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      Mexico cardinal warns flocks about liberation theology and gospel of revenge

         While the Holy See and the Colombia rebels work out agreements to abandon violence, Cardinal Norberto Rivera Carrera, Archbishop of Mexico City, asserted that violence has no place in the life of Catholics and those who are proposing violence in the name of Jesus as justice - many espousing liberation theology - are false prophets for Christ would have no part in such acts. The cardinal emphasized the merciful aspects of Our Lord in entreating the people to turn their back on false conceptions of Jesus. continued inside.

    ARCHBISHOP OF MEXICO WARNS FAITHFUL ABOUT FALSE CONCEPTIONS OF JESUS

        MEXICO CITY, 15 (NE) Christ was not involved in any guerilla, and cannot be represented as such, said this week Cardinal Norberto Rivera, Archbishop of Mexico. Expressing his concern for those who use and teach false conceptions of the Lord Jesus, as well as violent and conflictive interpretations of the Gospel, the Mexican Cardinal stated that one of the principal characteristic of the Lord is His mercy.

        "Without his mercy, commitment in favor of the poor and oppressed loses its true Christian meaning and its evangelical style", he further emphasized. "Violence is not more evangelical than using our heart, unless we forget that violence generates more violence, and that mercy suppresses misery". "In a cold and violent civilization, it is not easy to accept compassion, mercy and forgiveness as Christian and human values", the Archbishop of Mexico emphasized. Nevertheless, to acknowledge our own faults, ask for forgiveness, and also forgive others, are essential characteristics of a true Christian life, the Cardinal concluded.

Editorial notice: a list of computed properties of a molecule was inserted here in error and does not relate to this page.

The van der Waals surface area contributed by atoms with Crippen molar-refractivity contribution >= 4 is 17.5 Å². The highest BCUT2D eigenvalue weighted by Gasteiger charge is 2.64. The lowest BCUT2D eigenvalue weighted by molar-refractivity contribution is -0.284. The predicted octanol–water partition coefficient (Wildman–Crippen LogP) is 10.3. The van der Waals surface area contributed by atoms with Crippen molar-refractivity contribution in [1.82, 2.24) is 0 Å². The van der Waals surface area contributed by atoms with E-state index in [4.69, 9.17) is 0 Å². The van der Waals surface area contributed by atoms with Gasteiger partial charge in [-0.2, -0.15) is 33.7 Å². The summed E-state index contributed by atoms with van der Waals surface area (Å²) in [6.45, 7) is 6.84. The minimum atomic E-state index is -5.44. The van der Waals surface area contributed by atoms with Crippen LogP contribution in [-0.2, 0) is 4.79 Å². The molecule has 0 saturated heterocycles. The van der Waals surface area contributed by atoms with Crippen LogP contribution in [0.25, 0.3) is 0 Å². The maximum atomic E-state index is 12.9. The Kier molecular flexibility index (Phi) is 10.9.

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    TAIWAN OFFICIAL SAYS CHINA-VATICAN TIES UNLIKELY

        TAIPEI (CWNews.com) - Taiwan's Foreign Minister said today that fundamental differences between Communist China and the Vatican make prospects of formal diplomatic relations between the two unlikely.

        Chen Chien-jen was responding to questions from reporters from Hong Kong and Macao, two territories who are or will be returned to Beijing's control. "Both Beijing and the Vatican have maintained various links over the last 20 years, but the variance between the standpoints of the two sides will make it very difficult for them to reach a consensus," Chen said.

        The Holy See is one of the few countries to maintain formal diplomatic ties with Taiwan, which China regards as a breakaway province, and China has made breaking those relations a key to any diplomatic agreement with the Vatican. The Communist government's strict control of religion is also a key sticking point.

        The Communist Chinese government requires Christians to worship only in state-controlled associations, including the Chinese Catholic Patriotic Association, which eschews any connections to the Vatican or the Pope. Many Catholics worship in illegal, underground churches, following only bishops appointed by the Pope.

        Last Friday, Cardinal Angelo Sodano, the Vatican Secretary of State, announced that an "unofficial channel" had been opened. He had stressed that the channel did not establish official links, but will provide a mechanism through which both sides can "clarify their positions."

        "Of course the Vatican hopes it can care for Catholics around the world, including the 10 million odd in China, but whether or not they will compromise their principles to do so, we will just have to wait and see," said Chen. In regard to Taiwan's own ties with the Vatican, Chen said the relationship "has long been very good."

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    February 16, 2000     volume 11, no. 33